It’s on. President Trump and Russian President Vladimir Putin will meet face to face on July 16 in Helsinki, Finland, the White House announced Thursday. This isn’t the first time the two leaders have met in person. In fact, they have met multiple times on the sidelines of international summits in Vietnam and Germany.
The announcement comes one day after national security adviser John Bolton met with Putin in Moscow, where the two discussed the U.S.-Russia relationship and international issues.
The White House has not yet released agenda items for the scheduled Trump-Putin meeting. However, there are several issues involving U.S.-Russia relations and foreign policy goals that could potentially be discussed.
As part of the Trump administration’s strategy to isolate and pressure the terrorist regime in Tehran, the United States would be wise to attempt to break apart the strategic partnership between Russia and Iran. Russia serves as an economic lifeline to Iran’s increasing isolation, especially given that punishing sanctions have forced Tehran into a corner. If the United States can somehow convince Russia to roll back business with Iran, the regime’s path to collapse will be accelerated exponentially, thus mitigating the nuclear threat posed by Tehran.
Russia is fighting in tandem with Iran, Shiite militants, and the Assad regime to try to keep the dictatorship in Damascus afloat. This has served to protect the Iranian regime’s land and air bridge from Tehran to Beirut, which is used to deliver sophisticated weapons and aid to terrorist groups like Hezbollah and Hamas. Assad is an incredibly weak dictator and has no reach beyond his borders, and he has become a proxy for Russia’s and Iran’s interests. As an expansion of the Trump administration’s Iran strategy, the U.S. should seek to separate Russia from Iran in Syria as well.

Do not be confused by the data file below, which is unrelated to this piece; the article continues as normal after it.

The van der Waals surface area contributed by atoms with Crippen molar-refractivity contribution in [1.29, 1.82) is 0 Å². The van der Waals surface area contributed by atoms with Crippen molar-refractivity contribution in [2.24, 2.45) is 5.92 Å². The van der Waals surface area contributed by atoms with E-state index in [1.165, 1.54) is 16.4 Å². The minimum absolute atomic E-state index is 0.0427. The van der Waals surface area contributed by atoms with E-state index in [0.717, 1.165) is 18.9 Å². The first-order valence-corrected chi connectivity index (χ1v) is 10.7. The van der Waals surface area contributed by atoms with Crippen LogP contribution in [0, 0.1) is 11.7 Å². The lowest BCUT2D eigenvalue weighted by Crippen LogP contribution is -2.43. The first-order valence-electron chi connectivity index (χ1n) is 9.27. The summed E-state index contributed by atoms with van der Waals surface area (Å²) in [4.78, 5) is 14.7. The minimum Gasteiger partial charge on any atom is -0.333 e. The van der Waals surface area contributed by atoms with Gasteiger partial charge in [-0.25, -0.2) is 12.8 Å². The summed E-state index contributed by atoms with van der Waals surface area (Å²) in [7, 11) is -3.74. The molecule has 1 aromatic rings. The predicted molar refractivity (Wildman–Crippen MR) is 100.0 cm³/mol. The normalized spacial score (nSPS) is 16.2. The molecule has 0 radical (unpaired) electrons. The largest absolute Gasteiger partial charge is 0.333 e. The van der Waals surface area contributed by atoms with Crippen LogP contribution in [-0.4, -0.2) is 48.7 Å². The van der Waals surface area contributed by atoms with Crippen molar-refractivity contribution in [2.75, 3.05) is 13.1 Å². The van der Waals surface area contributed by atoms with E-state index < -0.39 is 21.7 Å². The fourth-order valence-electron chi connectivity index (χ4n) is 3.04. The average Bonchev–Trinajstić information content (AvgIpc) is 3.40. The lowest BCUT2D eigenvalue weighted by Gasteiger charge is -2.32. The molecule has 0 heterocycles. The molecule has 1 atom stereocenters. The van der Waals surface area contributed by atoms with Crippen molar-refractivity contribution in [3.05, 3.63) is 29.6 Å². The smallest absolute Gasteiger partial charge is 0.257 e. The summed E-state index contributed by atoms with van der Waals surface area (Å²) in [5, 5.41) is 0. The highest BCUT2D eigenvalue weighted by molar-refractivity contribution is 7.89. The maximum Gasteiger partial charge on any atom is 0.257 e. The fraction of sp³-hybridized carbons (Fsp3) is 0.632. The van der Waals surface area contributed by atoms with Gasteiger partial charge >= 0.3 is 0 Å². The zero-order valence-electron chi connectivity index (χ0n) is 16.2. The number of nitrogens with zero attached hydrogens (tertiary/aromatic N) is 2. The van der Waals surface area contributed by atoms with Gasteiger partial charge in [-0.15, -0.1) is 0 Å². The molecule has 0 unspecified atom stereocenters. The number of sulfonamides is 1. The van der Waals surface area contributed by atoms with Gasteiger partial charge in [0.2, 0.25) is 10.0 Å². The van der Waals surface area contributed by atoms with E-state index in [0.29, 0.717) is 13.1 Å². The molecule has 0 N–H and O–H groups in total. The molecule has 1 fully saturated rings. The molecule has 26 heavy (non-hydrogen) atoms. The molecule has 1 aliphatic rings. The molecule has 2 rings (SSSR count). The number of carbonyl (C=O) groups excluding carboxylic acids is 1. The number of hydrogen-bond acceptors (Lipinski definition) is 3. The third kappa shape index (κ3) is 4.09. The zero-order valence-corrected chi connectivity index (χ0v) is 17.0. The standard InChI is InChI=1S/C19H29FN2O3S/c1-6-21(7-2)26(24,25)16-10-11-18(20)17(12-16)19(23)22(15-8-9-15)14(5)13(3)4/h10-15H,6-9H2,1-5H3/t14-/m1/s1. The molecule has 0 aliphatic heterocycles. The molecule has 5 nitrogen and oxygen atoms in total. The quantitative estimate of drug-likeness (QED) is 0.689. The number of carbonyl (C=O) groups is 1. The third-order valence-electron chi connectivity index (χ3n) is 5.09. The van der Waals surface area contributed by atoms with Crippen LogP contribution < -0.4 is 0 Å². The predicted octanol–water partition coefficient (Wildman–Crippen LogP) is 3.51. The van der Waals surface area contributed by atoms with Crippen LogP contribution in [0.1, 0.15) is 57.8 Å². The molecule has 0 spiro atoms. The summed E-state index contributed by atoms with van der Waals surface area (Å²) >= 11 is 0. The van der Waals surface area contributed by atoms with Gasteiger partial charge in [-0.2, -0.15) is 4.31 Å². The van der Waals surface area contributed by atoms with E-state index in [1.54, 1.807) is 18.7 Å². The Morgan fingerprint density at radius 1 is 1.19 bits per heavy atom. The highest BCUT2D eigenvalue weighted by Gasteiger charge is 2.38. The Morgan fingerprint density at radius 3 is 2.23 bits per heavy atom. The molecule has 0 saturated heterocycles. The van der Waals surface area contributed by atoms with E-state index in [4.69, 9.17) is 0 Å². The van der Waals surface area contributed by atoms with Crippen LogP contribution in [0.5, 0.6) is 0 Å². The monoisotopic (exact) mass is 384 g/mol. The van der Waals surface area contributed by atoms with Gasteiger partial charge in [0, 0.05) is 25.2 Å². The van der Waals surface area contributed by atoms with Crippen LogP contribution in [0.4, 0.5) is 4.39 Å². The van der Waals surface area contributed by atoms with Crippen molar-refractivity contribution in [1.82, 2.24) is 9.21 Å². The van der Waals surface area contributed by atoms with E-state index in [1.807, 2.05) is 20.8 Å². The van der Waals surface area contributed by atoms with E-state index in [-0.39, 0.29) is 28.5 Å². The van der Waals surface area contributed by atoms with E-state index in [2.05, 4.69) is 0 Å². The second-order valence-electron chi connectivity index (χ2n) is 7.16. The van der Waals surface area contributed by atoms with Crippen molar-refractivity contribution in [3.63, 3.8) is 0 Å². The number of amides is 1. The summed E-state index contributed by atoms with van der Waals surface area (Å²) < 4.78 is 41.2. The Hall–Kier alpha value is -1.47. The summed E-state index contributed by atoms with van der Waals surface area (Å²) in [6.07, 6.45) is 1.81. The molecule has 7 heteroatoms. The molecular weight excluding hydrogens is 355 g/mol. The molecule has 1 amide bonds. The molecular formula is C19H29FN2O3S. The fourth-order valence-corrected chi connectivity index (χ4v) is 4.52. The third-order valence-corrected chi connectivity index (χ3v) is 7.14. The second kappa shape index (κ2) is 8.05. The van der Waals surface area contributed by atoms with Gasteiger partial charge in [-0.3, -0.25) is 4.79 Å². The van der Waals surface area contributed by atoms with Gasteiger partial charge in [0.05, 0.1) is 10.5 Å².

Russia is one of the few trading partners with the regime in Pyongyang, which means that Moscow can play a large role in convincing North Korea to denuclearize.
The United States opposes Russia’s annexation of Ukraine’s Crimea, which happened in 2014 under President Obama. Russia’s claims to the Crimean peninsula trace back to its history as a Russia-controlled territory. The Kremlin also claims that residents in Crimea prefer to be governed under the Russian Federation. Opponents of the annexation counter by pointing out that Russia cannot simply forcibly reclaim territory not its own, and it is in violation of international law. Nonetheless, it will be difficult to almost impossible to convince the Russians to back away from Crimea, given its strategic importance and economic value.
Fighting radical Islam
Jihadi extremism has plagued both Russia and the United States in the 9/11 era. Both countries have been subject to Islamic terror attacks both within their boundaries and in their respective foreign engagements.
Both Trump and Putin have openly discussed cooperating to tackle Islamic extremism as the fight against the global jihadist movement continues to press forward around the world.
Russian meddling in U.S. elections
The Russian president vehemently denies that Moscow meddled in the 2016 election. He’s backed by the reality that there is no evidence for the bombastic accusations put forward by Democrats and the Clinton campaign that Russia somehow tipped the scales of the election to throw the presidency to Donald Trump.
However, there is sufficient evidence that Russia did (and continues to) attempt to sow discord in American politics, with the goal of turning Americans against each other and destabilizing our civil society. Russia continues to perceive the United States as an adversary that needs to be weakened. Therefore, the Kremlin has ordered cyber attacks and disinformation campaigns to target the United States. President Trump needs to make it clear to President Putin that intruding into U.S. matters is a breach of our sovereignty and will not be tolerated. President Obama refused to respond to Russian cyber attacks and intrusions. President Trump can make it clear that he will not be so lenient.